04 Nov 2016
A Solo Sail Around the WorldTopics:
(photo by Theophile Trossat for The New York Times)
Prolific sailor Rich Wilson (MBA 1982) is embarking on a potentially record-breaking trip this Sunday. At age 66, when he departs from port in France, he aims to become the oldest person to ever complete the Vendee Globe yacht race—a non-stop, solo trip around the world.
A New York Times story on Wilson notes that the race will be his second, having placed ninth in the 2009 competition. After completing the race, he spoke to the Bulletin about the significance of the event.
BULLETIN: Most people have never heard of the Vendée Globe race. Why is it special?
WILSON: Some call it the Mt. Everest of the seas. But when I finished the race, I was told that while 2,700 different people have summited Everest, I was only the 46th person ever to sail alone around the world nonstop.
It’s a huge event in France, with daily radio, TV, and newspaper coverage. Some 300,000 spectators attended the start of the race; months after it was over, 120,000 people showed up for the awards ceremony, which featured fireworks, lasers, and rock-star treatment for the participants…even for me! I was the old guy with an older boat in a fleet of professional sailors with corporate-sponsored, state-of-the-art craft. I knew I wasn’t going to win, but that wasn’t my purpose. As a 10-year-old French boy said to me, “L’important c’est de participer.”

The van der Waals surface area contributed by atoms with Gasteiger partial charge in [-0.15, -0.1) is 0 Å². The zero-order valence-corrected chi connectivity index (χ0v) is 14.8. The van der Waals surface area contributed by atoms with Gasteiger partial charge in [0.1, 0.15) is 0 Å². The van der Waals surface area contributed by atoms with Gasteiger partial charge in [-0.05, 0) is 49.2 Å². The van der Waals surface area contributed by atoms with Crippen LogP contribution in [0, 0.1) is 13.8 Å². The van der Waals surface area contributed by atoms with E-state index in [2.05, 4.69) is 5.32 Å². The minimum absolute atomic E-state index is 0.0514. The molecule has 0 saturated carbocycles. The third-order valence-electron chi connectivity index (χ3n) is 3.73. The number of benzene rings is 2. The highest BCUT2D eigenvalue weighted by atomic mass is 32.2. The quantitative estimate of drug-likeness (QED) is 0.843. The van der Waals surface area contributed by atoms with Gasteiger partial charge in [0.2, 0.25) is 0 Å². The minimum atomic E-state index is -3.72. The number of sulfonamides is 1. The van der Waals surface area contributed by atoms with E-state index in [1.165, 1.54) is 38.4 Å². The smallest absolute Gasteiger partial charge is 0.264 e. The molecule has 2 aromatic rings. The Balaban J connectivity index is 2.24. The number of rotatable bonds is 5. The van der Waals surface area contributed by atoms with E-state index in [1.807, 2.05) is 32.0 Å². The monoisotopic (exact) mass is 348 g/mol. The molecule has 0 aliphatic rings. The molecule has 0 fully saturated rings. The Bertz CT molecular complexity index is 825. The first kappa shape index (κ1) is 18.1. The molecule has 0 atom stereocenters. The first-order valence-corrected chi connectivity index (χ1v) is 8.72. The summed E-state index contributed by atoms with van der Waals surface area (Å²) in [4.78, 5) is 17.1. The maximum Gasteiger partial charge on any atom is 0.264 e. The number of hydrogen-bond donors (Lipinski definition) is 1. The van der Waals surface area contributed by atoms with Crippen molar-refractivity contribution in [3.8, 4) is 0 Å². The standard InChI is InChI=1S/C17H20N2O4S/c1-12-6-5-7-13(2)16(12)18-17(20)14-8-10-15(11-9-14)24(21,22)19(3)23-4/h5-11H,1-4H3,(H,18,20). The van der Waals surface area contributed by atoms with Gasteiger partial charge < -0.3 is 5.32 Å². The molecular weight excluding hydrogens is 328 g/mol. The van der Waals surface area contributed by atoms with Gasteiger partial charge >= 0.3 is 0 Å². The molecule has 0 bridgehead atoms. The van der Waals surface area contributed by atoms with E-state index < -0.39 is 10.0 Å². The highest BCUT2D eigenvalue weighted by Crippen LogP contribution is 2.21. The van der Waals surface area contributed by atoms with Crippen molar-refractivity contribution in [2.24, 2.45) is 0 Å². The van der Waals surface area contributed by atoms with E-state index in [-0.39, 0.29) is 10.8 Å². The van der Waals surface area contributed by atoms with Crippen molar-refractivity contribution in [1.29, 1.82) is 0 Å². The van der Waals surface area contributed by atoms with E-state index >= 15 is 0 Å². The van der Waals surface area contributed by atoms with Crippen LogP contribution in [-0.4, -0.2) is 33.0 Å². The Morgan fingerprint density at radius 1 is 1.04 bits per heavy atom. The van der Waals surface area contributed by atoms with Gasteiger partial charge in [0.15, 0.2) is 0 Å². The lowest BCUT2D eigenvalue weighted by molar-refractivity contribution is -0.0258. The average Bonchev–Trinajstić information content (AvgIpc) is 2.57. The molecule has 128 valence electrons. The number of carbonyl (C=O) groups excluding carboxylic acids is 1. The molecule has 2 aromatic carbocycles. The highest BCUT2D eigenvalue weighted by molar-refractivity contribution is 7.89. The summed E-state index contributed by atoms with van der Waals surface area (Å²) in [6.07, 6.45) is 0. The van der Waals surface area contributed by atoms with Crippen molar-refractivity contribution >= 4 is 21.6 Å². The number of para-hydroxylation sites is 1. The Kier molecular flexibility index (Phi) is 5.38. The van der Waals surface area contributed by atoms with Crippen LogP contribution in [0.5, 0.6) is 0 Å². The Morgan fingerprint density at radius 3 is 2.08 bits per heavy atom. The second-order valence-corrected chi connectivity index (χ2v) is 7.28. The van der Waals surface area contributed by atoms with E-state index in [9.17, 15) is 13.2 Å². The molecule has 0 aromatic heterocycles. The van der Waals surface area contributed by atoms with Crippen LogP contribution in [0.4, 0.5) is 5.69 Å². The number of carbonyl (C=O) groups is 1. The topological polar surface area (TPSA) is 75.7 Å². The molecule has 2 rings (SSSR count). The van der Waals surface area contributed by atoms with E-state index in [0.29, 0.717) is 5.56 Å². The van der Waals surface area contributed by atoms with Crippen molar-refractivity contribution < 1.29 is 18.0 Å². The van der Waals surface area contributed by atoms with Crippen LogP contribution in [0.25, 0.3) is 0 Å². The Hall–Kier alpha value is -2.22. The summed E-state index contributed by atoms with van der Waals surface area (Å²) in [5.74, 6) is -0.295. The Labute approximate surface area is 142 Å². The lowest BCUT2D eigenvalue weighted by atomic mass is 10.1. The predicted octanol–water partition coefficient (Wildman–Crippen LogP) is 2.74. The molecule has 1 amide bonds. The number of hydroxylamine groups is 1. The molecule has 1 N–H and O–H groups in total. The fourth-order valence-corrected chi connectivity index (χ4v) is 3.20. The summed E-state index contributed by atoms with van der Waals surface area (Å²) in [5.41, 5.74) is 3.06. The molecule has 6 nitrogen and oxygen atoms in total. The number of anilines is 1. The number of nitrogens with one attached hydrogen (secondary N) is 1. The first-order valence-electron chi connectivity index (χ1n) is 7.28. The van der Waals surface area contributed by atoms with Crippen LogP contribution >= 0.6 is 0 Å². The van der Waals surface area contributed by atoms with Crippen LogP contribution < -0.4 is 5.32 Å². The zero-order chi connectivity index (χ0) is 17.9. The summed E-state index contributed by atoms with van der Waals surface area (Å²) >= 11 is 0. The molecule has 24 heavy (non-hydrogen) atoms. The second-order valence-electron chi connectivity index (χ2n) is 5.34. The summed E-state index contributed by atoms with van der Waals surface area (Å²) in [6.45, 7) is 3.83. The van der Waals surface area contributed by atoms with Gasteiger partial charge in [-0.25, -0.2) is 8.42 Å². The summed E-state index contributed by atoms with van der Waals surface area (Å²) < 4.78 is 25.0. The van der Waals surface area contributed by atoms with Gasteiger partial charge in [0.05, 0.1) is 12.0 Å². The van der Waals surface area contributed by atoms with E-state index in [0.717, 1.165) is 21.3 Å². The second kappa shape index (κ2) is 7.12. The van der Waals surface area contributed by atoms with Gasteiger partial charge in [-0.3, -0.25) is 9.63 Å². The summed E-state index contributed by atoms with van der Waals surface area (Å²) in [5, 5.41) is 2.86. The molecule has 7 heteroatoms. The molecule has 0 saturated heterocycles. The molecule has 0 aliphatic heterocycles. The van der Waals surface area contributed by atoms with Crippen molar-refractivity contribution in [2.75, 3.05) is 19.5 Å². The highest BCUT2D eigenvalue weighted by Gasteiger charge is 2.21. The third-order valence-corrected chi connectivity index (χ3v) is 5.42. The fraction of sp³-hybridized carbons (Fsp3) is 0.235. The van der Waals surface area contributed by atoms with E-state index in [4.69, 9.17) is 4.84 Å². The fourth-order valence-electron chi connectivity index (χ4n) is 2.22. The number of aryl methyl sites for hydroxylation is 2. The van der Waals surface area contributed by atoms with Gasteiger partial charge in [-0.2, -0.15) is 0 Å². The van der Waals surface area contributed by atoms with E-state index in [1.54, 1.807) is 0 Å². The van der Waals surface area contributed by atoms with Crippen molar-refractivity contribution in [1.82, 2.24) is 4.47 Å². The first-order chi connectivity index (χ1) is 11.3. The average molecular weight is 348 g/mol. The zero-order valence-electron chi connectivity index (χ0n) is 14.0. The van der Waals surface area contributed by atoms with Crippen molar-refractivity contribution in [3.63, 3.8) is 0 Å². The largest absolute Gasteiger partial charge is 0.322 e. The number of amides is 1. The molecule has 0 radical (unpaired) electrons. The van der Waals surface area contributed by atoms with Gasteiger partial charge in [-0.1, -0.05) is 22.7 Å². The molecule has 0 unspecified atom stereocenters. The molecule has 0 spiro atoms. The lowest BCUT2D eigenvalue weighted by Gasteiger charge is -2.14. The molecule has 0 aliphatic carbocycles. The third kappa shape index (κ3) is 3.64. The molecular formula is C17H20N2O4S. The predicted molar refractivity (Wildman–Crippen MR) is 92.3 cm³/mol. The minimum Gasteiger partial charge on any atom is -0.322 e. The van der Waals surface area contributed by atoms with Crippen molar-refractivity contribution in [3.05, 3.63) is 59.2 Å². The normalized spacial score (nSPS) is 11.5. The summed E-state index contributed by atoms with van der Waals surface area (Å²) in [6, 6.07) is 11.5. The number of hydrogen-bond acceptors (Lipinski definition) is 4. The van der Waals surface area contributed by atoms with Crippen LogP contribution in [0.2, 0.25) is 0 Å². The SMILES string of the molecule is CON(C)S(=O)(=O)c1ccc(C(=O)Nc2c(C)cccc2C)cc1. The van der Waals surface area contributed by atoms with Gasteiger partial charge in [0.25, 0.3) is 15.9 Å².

A former teacher, Wilson will use this year’s race as an educational opportunity, allowing students around the world to follow his voyage with a series of lesson plans.
“With the partners we have, we certainly have the potential to reach two or three million students,” he said, up from about 250,000 for the last race, all of them in the United States.
The website provides a teacher’s guide and a 15-week curriculum focused on science, math, geography and history. Wilson said he expected to spend about two hours a day working on material for the site, which also provides input from and access to a team of 15 experts.
That connection to students, he tells the Times, helps keep him company on what could be a lonesome mission.
“I know when things get really bad, particularly in the Southern Ocean, that the kids help bring me home,” Wilson said.
Class of MBA 1982, Section G